Tennessee Plaintiff Files Actos Lawsuit in Illinois Court
On March 9, 2012, Charles Edward White, a resident of Tennessee, filed an Actos side effects lawsuit in the Circuit Court of Cook County, Illinois. According to his Actos lawyer, the plaintiff was diagnosed with Actos bladder cancer as a direct result of taking the diabetes medication. White asks the court for compensation of his injuries.
Plaintiff suffers from Actos bladder cancer
Type II diabetes, the most common form of diabetes, occurs when the body does not produce sufficient insulin and does not use efficiently the insulin it does produce. Enter Actos, an insulin-sensitizing medication first approved by the U.S. Food and Drug Administration (FDA) in July 1999 to treat type II diabetes.
However, according to White’s Actos lawyer, the drug does more than just stabilize a patient’s insulin levels: “As a result of the defective nature of Actos, persons who were prescribed and ingested Actos for more than twelve months, including Plaintiff, were at increased risk for developing bladder cancer, [and] have suffered … from bladder cancer.”
Actos side effects lawsuit claims wanton malice
A principal allegation in White’s lawsuit is that Takeda “willfully, wantonly and with malice” concealed their knowledge of bladder cancer risks, specifically in patients who took the drug for more than 12 months.
The plaintiff’s Actos lawyer cites several studies and other evidence to support this allegation, among them a two-year carcinogenicity study that was conducted prior to Actos’ FDA approval, which indicated that male rats receiving Actos developed drug-induced tumors.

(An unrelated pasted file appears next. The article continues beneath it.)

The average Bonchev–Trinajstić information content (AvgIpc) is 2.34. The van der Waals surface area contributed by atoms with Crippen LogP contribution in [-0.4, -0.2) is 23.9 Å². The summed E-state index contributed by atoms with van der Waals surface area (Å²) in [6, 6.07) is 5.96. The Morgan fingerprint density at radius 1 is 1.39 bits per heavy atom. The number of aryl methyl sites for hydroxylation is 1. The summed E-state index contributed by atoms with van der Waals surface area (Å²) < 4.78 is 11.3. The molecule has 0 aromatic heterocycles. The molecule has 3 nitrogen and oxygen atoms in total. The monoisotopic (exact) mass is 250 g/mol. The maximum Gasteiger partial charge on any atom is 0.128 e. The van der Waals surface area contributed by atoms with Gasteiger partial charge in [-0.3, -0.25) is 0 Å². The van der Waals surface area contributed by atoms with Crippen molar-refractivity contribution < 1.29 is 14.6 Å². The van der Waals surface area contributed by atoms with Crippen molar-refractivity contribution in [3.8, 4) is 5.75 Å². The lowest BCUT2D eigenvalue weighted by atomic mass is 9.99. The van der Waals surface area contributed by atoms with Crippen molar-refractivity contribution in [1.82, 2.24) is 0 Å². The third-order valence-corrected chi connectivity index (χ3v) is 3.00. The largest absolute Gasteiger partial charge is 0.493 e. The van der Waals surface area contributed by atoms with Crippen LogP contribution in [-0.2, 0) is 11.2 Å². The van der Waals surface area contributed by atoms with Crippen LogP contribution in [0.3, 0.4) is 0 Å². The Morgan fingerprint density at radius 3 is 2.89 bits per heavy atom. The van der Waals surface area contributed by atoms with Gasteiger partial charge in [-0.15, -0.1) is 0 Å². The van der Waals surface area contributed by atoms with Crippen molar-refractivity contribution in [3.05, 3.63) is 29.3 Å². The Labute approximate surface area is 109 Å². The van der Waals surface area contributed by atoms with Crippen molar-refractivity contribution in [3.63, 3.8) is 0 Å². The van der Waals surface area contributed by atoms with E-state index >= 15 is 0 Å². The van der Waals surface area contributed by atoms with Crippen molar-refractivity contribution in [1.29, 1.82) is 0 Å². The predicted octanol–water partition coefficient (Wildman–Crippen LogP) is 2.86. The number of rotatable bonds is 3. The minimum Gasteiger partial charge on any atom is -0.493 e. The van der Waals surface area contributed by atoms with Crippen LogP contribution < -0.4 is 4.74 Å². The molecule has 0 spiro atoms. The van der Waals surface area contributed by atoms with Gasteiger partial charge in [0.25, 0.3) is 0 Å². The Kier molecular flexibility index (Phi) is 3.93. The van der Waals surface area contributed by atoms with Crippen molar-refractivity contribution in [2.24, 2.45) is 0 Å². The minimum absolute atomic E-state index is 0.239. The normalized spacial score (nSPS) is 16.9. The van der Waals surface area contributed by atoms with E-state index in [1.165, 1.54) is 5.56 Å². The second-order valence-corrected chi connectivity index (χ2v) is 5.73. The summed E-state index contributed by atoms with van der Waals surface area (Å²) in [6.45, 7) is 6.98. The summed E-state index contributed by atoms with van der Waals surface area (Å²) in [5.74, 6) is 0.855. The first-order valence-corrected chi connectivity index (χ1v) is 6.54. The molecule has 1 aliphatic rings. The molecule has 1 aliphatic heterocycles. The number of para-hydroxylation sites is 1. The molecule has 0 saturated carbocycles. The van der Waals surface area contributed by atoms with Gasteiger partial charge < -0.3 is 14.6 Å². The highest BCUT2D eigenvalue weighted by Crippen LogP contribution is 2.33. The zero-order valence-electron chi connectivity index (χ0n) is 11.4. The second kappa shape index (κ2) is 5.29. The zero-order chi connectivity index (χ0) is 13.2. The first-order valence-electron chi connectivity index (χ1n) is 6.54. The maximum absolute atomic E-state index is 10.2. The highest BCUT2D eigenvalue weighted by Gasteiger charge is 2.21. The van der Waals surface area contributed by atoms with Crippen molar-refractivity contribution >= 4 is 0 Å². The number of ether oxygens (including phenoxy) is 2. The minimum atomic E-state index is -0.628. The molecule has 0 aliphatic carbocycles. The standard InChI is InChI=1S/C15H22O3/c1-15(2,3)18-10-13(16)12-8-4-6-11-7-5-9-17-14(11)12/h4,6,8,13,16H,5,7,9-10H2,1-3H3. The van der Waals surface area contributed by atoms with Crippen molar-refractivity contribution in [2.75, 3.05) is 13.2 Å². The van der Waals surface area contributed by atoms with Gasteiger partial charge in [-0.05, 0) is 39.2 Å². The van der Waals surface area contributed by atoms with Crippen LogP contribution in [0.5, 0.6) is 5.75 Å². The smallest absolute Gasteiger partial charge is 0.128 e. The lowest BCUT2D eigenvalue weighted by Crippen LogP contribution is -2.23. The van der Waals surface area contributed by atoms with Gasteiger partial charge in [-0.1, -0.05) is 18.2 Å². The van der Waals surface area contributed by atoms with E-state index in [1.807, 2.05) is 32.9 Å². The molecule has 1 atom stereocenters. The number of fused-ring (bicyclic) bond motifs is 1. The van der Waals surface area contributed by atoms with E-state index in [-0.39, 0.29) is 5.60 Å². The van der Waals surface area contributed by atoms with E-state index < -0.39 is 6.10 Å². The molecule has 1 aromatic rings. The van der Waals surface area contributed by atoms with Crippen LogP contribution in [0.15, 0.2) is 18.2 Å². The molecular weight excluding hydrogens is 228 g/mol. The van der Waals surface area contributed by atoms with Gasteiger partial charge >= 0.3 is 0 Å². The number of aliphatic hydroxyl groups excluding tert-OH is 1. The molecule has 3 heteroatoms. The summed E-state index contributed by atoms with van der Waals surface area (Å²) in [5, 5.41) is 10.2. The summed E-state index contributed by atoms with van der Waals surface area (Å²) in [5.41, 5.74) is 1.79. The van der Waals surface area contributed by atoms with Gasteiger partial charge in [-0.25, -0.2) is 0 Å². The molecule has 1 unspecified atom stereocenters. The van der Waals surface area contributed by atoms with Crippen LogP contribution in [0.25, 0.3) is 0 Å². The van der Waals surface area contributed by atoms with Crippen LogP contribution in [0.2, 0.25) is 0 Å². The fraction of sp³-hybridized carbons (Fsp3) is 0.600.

In 2005, results from the PROspective PioglitAzone Clinical Trial in MacroVascular Events (PROactive) study indicated that there was a significantly higher risk of bladder cancer in patients taking Actos than in those taking similar drugs, yet neither Takeda nor the researchers publish these findings. White’s Actos lawyer contends that the plaintiff developed Actos cancer as a proximate result of these acts and omissions.
Actos lawyer requests compensation
On or around February 2007, the plaintiff was prescribed and began taking Actos for long-term maintenance of his Type II diabetes. He stopped taking the drug around July 2009, but it was already too late: in October 2009, White alleges that he was diagnosed with Actos cancer.
Prior to June 2011, the plaintiff states he was unaware of the risk of bladder cancer, but had he understood the possibility, he would never have taken Actos. He claims permanent and severe injuries, as well as ongoing requirements for medical care and treatment.
Plaintiff White allegedly suffers severe mental and physical pain, has sustained emotional distress, and has experienced economic loss due to his medical expenses. His Actos lawyer charges Takeda with strict liability and negligence, and requests related damages.